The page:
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I smoked with Arabs – and lived

13 March 2014, 19:55

Well, you know me: I never tell a lie. So let me rephrase: I passively smoked with Arabs – and lived.

Quote: Never let the truth get in the way of a good story – Mark Twain

Now this might not sound like such a big deal, but have you ever been close to a smoking Arab? (No, Sakkie, I’m not talking about an Arab who has smoke coming from a fuse under his dishdasha – just before he makes a premature departure to the Land of the Seventy-Two Virgins.) I’m talking about an ordinary, tobacco smoking, Arab. They are the real scary ones.

Some years ago, plucked hither and zither by the fretful fingers of fate, I found myself in an Arabic country – “advising” their army’s technical personnel. At that stage, I had already quit smoking for several years. But my Arab students soon shocked my rehabilitated lungs out of hibernation.

These guys never stopped smoking. I was convinced that they even smoked in their sleep and under the shower. I have no idea what type of tobacco they smoked; suffice to say it smelled extremely vile – like smoldering camel dung mixed with burning sugar. I shall forever associate Arabs with the smell of sweet, smoldering, camels.

A typical Arabic gentleman would be dressed in the long, usually white robe, traditionally worn in the Middle East. This robe is called a dishdasha. On his head he would have a shumagg, which looks like a towel, but is, in fact, a large dishcloth. The dishcloth is held in place by one or more oversized O-rings, called *ogal. And he would be smoking. Nonstop.

Forget the old saying: “Where there’s smoke there’s a fire.” It should be: “Where there’s smoke there’s an Arab.”

My Arabian lecture room was like the Twilight Zone. I sensed that the students were there, but I couldn’t see them through the smokescreen that they had generated with their pipes – or hookah – also known as a water pipe, argileh, or shisha. As hubbly bubblies, it has become quite popular with our own youth, right here in the Arse of South Africa (RSA).

I have a fair understanding of most European languages, but Arabic is definitely NOT my forte, so I had to make use of an interpreter. My lectures would normally start with the greetings: As-salamu alaykum (peace be upon you), and wa alaykum assalam (and peace be upon you also), being exchanged. And then the fun would begin.

My interpreter, Mansour Saleh ibn Tariq ibn Khalid al-Fulan el-Hashem, was what the Boere used to call, an: “oorlamse skepsel.” (He was much too clever for his own good. And he had his own ideas of what I should be teaching his countrymen.)

I would say something like: “The optical sight of the cannon’s Laser Range Finder should be kept clean and dust free, at all times.”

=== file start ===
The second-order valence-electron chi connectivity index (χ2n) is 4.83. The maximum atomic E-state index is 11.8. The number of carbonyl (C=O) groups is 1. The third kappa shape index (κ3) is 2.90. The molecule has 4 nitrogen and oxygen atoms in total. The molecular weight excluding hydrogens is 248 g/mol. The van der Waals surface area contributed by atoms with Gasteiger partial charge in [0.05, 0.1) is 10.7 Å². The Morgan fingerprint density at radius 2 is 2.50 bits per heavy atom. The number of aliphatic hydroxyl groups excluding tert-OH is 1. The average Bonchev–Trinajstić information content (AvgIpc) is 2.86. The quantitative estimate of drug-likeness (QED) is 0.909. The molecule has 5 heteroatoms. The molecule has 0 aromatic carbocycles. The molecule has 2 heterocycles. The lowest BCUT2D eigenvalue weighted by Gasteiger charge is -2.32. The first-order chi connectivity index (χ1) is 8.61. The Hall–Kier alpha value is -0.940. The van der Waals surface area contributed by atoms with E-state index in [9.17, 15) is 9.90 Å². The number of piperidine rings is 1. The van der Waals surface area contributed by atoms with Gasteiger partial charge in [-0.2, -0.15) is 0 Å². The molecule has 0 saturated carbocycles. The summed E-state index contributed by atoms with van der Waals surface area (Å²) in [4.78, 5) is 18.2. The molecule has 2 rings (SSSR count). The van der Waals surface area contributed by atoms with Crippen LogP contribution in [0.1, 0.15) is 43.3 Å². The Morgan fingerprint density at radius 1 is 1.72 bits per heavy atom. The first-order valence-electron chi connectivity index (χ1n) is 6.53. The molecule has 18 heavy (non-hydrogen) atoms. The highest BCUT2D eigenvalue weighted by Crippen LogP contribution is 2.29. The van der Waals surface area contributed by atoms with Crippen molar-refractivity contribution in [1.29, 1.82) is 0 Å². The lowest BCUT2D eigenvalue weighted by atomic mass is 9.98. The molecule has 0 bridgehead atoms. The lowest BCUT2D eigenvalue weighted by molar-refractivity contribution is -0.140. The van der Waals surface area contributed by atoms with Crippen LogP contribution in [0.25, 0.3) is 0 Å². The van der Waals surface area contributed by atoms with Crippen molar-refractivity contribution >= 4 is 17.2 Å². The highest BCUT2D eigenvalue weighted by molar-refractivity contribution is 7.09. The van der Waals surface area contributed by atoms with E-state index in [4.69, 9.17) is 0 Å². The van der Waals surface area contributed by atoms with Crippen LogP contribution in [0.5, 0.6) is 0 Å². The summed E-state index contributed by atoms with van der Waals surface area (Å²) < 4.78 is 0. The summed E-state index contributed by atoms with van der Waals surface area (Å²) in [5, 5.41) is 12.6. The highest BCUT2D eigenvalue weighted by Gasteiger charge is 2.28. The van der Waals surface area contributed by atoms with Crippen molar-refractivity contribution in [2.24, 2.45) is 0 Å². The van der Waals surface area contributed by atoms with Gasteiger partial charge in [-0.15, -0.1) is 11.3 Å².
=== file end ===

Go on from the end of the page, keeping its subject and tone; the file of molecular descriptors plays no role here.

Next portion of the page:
And Mansour would interpret to the students: “Achgg gha, rahach. **Gggh aggchag ghagga! Gghag (PBUH) haram ahaggabad, ach agg? ***Shukran jazeelan.”

Which means: “All right, you chaps. The infidel says he can almost see you! Let’s make some more smoke, shall we? Thank you very much.”

And they would raise the level of toxicity in the air to the very limit of human endurance.

Then, always around midday – just when I started to think that they must surely die from smoke inhalation – they would hit the deck, and perform an ancient breathing exercise – while facing the tobacco factory at the Kaaba in Mecca – 1225.12km away; heading 160.76 degrees.

Within a couple of weeks, I started to feel right at home. I had developed a very respectable smoker’s cough. And I became quite good at making Arab sounds. I could go: “Gha yahaggabad grahach ghag haram gggah,” thus clearing the phlegm from my congested throat, with the best of them.

My clothes smelled of smoldering camel dung and burnt sugar, and I had a constant headache. (I even took to wearing a wet dishcloth and an O-ring on my head, to counteract the effects of nicotine poisoning.)

I was proud of my achievement: I had smoked with Arabs, and lived! My lungs had withstood the ultimate test. I felt like Lawrence of Arabia.

So, last week, it came as a shock to me when I learned that the Jordanian Ministry of Health had decided to enforce a law, banning smoking in public places. In a country where smoking is a national treasure, this is a major catastrophe.

Al Jazeera reported that among Jordanian toddlers, 15.6 percent of girls and 27.1 percent of boys, smoked shisha. The average sisha/argileh session lasts one hour, and is said to be the equivalent of smoking a hundred cigarettes.

Awni Khateeb, the owner of a building supply store, visits the same coffee shop almost daily to smoke argileh. He estimates that he smokes three times a day for four hours each time, and spends about $456.25 to $723.54 per day on his habit.

Awni opposes the ban: “Where will I go to smoke argileh?” he asks.

Well, I’ll tell you, Awni. Definitely not near me!

I’ve quit smoking Arabs…

*ogal – Arabic, meaning: O-ring

**gggh – “g” and “ch,” pronounced like the guttural Scottish “loch,” or the German “Bach”

***Shukran jazeelan – the Arabs copied this from the late, great, Elvis Presley: “Shukran. Shukran jazzeelan.” Meaning: “Thank you. Thank you very much.” And then Elvis left the building to have a smoke outside.

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